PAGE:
Stodels customer Mariana van Rooyen is an inspirational gardener who prioritises a sustainable approach above all else. Her lush garden – which offers respite from her busy schedule as the owner of a home-based arts and crafts studio in Durbanville – is the result of meticulously applying eco-friendly gardening methods over the years.
A pool becomes a reservoir
When Mariana and her husband, Hannes, bought the Western Cape property just over seven years ago, they renovated the house and started to plan a new, sustainable garden that would flourish without municipal water or electricity. As part of this process, they turned the property’s unattractive and unused pool into a rainwater reservoir.
“Hannes installed two submersible pumps – one to keep the water circulating and prevent the breeding of mosquitoes, and one to pump water from the pool to the garden,” Mariana says.
“We then diverted all the gutters from the house into the pool to allow us to collect enough rainwater to irrigate our garden right throughout summer. Once all these mechanisms were in place, we placed a deck over the entire pool,” she adds, pointing to the covered area that’s now used for braais.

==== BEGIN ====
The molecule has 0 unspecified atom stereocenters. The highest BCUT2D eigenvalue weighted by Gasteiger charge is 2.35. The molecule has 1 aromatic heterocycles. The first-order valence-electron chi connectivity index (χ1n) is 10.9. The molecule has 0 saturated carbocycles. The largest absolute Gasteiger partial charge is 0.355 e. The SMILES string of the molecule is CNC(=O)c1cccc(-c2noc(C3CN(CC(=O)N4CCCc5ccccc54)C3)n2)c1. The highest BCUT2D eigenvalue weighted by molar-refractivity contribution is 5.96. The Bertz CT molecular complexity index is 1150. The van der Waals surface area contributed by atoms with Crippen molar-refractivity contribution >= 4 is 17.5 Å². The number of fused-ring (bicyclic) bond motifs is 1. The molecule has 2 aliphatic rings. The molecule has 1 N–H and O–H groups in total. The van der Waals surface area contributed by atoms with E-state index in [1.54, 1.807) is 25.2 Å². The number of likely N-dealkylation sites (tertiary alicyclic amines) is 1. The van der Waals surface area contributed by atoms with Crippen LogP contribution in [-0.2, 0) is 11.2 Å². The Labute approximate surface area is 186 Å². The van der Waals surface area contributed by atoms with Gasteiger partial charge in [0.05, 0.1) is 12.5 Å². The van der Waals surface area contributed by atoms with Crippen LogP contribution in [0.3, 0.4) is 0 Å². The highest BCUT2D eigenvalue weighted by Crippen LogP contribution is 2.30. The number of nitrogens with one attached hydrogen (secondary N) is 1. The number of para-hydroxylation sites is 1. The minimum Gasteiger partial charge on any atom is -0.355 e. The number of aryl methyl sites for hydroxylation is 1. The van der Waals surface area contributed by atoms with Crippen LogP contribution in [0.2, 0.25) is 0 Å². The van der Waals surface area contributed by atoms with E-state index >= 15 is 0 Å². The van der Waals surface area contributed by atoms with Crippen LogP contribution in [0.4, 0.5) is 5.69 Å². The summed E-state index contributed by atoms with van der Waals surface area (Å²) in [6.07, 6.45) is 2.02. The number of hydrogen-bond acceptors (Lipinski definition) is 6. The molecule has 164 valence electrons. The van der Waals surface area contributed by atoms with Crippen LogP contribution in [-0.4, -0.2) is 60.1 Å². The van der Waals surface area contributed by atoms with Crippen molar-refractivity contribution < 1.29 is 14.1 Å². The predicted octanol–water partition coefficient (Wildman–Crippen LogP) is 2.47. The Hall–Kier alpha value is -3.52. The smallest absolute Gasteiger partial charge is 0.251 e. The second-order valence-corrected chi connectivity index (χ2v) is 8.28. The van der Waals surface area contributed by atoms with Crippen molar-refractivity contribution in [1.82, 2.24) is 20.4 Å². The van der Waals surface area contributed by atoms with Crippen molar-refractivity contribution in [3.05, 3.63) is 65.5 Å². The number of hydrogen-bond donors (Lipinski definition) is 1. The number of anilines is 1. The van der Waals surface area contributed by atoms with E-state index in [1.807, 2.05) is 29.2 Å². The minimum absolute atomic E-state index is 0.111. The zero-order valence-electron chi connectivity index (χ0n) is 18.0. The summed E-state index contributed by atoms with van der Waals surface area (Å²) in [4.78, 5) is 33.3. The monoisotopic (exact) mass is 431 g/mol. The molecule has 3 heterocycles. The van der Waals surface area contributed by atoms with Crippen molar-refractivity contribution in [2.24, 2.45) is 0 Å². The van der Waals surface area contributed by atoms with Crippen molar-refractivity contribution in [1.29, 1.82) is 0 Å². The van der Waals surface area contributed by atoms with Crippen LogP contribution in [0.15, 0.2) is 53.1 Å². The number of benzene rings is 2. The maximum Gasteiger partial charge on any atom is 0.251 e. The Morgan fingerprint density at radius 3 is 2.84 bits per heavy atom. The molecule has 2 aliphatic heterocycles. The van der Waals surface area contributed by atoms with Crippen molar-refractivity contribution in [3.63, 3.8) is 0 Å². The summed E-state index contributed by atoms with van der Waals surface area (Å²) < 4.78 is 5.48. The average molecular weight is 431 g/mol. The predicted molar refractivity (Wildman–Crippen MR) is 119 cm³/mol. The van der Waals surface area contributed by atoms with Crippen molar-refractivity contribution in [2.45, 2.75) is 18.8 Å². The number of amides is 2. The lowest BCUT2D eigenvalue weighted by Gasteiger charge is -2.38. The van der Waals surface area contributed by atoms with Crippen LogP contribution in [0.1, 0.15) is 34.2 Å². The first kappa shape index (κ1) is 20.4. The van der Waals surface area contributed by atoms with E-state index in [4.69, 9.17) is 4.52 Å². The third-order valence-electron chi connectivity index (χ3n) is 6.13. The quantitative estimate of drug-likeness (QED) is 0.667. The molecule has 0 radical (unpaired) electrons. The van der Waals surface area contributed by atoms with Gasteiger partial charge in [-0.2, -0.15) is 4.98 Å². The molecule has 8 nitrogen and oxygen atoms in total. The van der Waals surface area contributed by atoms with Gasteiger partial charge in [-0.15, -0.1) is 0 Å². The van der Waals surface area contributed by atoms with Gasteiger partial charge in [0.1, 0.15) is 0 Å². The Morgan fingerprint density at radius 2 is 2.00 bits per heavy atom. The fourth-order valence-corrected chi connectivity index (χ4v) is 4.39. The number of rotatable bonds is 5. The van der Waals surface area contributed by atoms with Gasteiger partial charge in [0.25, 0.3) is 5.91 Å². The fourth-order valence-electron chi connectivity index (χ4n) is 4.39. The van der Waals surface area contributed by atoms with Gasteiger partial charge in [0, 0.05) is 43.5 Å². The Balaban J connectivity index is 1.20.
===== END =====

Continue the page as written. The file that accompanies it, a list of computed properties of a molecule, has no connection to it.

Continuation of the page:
Reduce, reuse, recycle
Hannes lives and works abroad for several months a year, so Mariana and her gardener (who has worked for her since 2003) do most of the work themselves. The vast majority of the plants in the garden require only small amounts of water and where there once was grass, they’ve installed an artificial alternative and added river stones for visual impact.
As part of Mariana’s philosophy to “reduce, reuse and recycle”, many junk objects have found their way into the garden: an old frying basket has been turned into a container for a plant, a vintage tea set has become a quirky water feature, and a ladder that was destined for the rubbish heap has been upcycled into a display shelf for succulents.
One of Mariana’s favourite features is their home-made bug hotel, which the Van Rooyens installed to hide the Vibracrete wall that separates their property from their neighbour’s. “A friend brought us a fruit crate from Grabouw and we found another one at our local greengrocer. One was used as the base and the second crate was cut up and used to make the compartments. We then used elements that were lying around the property to decorate the bug house.”
Their local Stodels Garden Centre is a favourite stop for plants and other gardening supplies. In fact, a magnificent spekboom plant that reaches as high as the bug hotel’s roof was a free gift from Stodels a couple of years ago.
This winter Mariana will be enjoying the many secret “rooms” they’ve created in the garden – her favourite being a spot under a large oak tree that’s home to a family of squirrels. “Once the squirrels have had their monkey nuts, our day usually starts.”